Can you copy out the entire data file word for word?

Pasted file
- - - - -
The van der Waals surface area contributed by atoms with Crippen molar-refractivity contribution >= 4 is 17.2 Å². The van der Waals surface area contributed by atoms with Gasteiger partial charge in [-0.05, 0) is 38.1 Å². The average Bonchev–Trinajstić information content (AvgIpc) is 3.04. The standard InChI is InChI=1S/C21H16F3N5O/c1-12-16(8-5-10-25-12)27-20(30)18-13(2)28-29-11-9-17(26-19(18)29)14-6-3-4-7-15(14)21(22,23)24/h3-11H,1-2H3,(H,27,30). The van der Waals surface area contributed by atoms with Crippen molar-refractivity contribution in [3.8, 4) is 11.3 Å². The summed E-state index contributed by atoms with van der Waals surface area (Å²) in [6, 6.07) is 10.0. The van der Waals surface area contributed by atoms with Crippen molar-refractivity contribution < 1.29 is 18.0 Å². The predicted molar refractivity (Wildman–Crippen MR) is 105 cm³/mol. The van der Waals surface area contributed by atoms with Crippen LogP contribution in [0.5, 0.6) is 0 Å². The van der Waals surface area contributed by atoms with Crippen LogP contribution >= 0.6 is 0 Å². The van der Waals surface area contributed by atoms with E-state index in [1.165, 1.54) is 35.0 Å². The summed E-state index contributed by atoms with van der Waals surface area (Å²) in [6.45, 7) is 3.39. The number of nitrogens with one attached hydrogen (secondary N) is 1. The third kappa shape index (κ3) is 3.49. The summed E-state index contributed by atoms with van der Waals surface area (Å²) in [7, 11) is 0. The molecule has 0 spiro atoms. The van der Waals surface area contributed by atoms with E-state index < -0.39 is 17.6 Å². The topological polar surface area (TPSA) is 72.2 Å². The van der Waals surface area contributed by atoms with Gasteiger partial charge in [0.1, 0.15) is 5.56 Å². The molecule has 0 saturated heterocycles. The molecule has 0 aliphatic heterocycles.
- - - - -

The van der Waals surface area contributed by atoms with Crippen molar-refractivity contribution >= 4 is 17.2 Å². The van der Waals surface area contributed by atoms with Gasteiger partial charge in [-0.05, 0) is 38.1 Å². The average Bonchev–Trinajstić information content (AvgIpc) is 3.04. The standard InChI is InChI=1S/C21H16F3N5O/c1-12-16(8-5-10-25-12)27-20(30)18-13(2)28-29-11-9-17(26-19(18)29)14-6-3-4-7-15(14)21(22,23)24/h3-11H,1-2H3,(H,27,30). The van der Waals surface area contributed by atoms with Crippen molar-refractivity contribution in [3.8, 4) is 11.3 Å². The summed E-state index contributed by atoms with van der Waals surface area (Å²) in [6, 6.07) is 10.0. The van der Waals surface area contributed by atoms with Crippen molar-refractivity contribution < 1.29 is 18.0 Å². The predicted molar refractivity (Wildman–Crippen MR) is 105 cm³/mol. The van der Waals surface area contributed by atoms with Crippen LogP contribution in [0.5, 0.6) is 0 Å². The van der Waals surface area contributed by atoms with Crippen LogP contribution >= 0.6 is 0 Å². The van der Waals surface area contributed by atoms with E-state index in [1.165, 1.54) is 35.0 Å². The summed E-state index contributed by atoms with van der Waals surface area (Å²) in [6.45, 7) is 3.39. The number of nitrogens with one attached hydrogen (secondary N) is 1. The third kappa shape index (κ3) is 3.49. The summed E-state index contributed by atoms with van der Waals surface area (Å²) in [7, 11) is 0. The molecule has 0 spiro atoms. The van der Waals surface area contributed by atoms with E-state index < -0.39 is 17.6 Å². The topological polar surface area (TPSA) is 72.2 Å². The van der Waals surface area contributed by atoms with Gasteiger partial charge in [0.1, 0.15) is 5.56 Å². The molecule has 0 saturated heterocycles. The molecule has 0 aliphatic heterocycles.